The expansion conference call obviously had a lot of folks listening in, interested in what’s currently happening and what’s going to happen with the WCHA. It lasted about 45 minutes. WCHA commish Bruce McLeod, Bemidji State athletic director Rick Goeb and BSU head coach Tom Serratore were all available for questions. Most were directed at McLeod.
The Herald story is located here.
Below, I’ll post a general roundup of the questions and answers. I’m just going through some notes here, so they aren’t going to be word for word, but they’ll be close.
BRUCE MCLEOD OPENING STATEMENT: "Our issue was not with Bemidji State. Our issue is more with the number. We’ve been through quite a few things in the last six months and our issue was to get to 12. If we didn’t care about Bemidji, we’d just stay at 10. The direction I got from the athletic directors is that they want me to be more aggressive in my pursuit. I still have some ethical issues that I have to be careful with in pursuing a team from another conference. Once I get an indication from them — I’m not going to talk specifically about which teams, I think we all know who some of the potential candidates are — once I get an indication from them, hopefully I can find a way to ethically work through proper channels and encourage them. It’s a little different approach than in the past. We’ve lifted the moratorium indefinitely, so we don’t have a timeline we’re working with. I don’t think we’re looking at this like a normal membership application, it’s more of a membership negotiation feeling."
Q. Could Moorhead be the 12th team?
BRUCE MCLEOD: The situation with Moorhead is interesting. The timeline to get a Division I team up and going and having, by our criteria, played a Division I hockey schedule for a specific number of years (two). . . I would say that’s the biggest issue. But there are a lot of issues. Timelines don’t work in their favor right now.
Q. So could we say that the Moorhead thing is a dead issue?
BRUCE MCLEOD: I don’t know if I would say it as definitively as that. That’s something to ask them. They have a lot of obstacles to overcome, though.
Q. What are the biggest issues facing Moorhead?
BRUCE MCLEOD: There are quite a few. A couple things come to mind: certainly the timeline. First they have to get a D-I team up and running and they have to play a certain number of years with a D-I schedule. I don’t know if there is any clear indication that they are going to do anything unless they have a conference. We have some people from Bemidji sitting in the room with us — and let me tell you, their neck is out a long, long way in hoping for membership in the WCHA. They didn’t get any assurances. And there’s also the whole issue of institutional support. I’ve read quotes from their president saying that they aren’t going to use any institutional funds. It’s going to be all fundraising or foundation work. That certainly is a concern to the WCHA. There are always ups and downs in these programs from a monetary standpoint. You need institutional commitment to play D-I hockey and to have a quality commitment to making a quality program.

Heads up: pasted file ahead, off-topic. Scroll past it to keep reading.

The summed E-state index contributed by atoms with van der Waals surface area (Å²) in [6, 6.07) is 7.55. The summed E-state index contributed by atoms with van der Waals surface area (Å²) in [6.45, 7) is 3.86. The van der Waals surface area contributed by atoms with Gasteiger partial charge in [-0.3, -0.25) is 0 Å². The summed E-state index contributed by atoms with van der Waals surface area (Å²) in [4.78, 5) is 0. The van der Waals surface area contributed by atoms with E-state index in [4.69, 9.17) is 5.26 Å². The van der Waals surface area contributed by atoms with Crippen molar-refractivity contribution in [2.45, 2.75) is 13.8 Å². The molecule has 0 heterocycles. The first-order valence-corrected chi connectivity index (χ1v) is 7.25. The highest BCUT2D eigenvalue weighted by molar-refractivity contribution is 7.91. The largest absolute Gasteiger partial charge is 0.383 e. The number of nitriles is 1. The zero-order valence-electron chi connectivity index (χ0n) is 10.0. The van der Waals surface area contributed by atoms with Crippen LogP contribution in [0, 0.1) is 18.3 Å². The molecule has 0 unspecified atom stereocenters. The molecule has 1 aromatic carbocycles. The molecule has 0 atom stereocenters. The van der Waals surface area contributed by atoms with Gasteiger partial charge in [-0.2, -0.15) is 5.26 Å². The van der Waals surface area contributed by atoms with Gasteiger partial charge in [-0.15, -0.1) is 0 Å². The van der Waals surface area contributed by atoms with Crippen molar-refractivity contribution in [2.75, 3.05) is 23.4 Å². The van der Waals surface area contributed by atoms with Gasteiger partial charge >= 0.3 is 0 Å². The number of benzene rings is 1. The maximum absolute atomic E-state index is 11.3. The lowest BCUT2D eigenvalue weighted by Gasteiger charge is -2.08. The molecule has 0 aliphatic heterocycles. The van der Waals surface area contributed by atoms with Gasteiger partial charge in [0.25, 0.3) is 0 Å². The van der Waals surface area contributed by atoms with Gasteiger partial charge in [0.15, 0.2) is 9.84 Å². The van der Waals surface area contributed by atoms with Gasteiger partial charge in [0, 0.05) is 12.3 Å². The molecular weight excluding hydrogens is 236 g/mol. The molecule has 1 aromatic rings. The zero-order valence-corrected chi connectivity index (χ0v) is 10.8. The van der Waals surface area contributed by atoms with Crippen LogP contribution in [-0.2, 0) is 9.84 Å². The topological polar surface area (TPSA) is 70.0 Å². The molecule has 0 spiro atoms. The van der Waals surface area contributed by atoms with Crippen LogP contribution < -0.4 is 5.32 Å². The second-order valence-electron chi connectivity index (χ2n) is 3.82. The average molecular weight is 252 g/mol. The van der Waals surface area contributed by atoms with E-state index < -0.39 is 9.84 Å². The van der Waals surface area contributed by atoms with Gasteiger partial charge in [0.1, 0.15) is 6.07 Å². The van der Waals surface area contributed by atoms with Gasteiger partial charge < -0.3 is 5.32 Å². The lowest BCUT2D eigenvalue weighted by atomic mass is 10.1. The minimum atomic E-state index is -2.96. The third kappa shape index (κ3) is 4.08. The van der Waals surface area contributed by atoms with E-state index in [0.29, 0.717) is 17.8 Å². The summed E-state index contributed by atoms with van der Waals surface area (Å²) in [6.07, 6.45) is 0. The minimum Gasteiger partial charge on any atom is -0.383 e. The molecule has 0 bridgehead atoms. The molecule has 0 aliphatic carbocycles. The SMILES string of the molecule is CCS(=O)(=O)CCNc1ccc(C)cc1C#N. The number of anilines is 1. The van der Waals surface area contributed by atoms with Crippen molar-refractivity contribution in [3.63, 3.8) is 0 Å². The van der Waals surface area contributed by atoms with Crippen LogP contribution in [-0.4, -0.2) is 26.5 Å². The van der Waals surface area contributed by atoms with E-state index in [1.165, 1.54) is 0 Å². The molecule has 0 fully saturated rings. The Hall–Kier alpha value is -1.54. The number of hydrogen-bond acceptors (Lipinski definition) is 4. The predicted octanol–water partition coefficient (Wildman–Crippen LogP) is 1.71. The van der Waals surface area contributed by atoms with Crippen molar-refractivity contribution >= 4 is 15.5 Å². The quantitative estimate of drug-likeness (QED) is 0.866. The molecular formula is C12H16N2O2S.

Q. Do you have a timeline in place for when you want to find this 12th team?
BRUCE MCLEOD: We’ve had a lot of discussion, but we haven’t set a specific date. We did set ourselves a goal. Our goal is leaning toward mid-summer rather than next spring. We have to be more aggressive with our approach to this issue. We’re at the 11th and a half hour and closing in on the 12th hour. We have to be innovative and aggressive.
Q. Are there any incentives you can give other teams to get them to apply?
BRUCE MCLEOD: I wouldn’t put it in terms of incentives, but we do have criteria that we can work with. We have the cost of membership of joining the league and when they start to benefit from the profits at the end of the year. Those are things we can negotiate. There are some specific things with some specific institutions that can be negotiated, too.
Q. Did you consider adding Bemidji now and then later going back and finding the 12th team?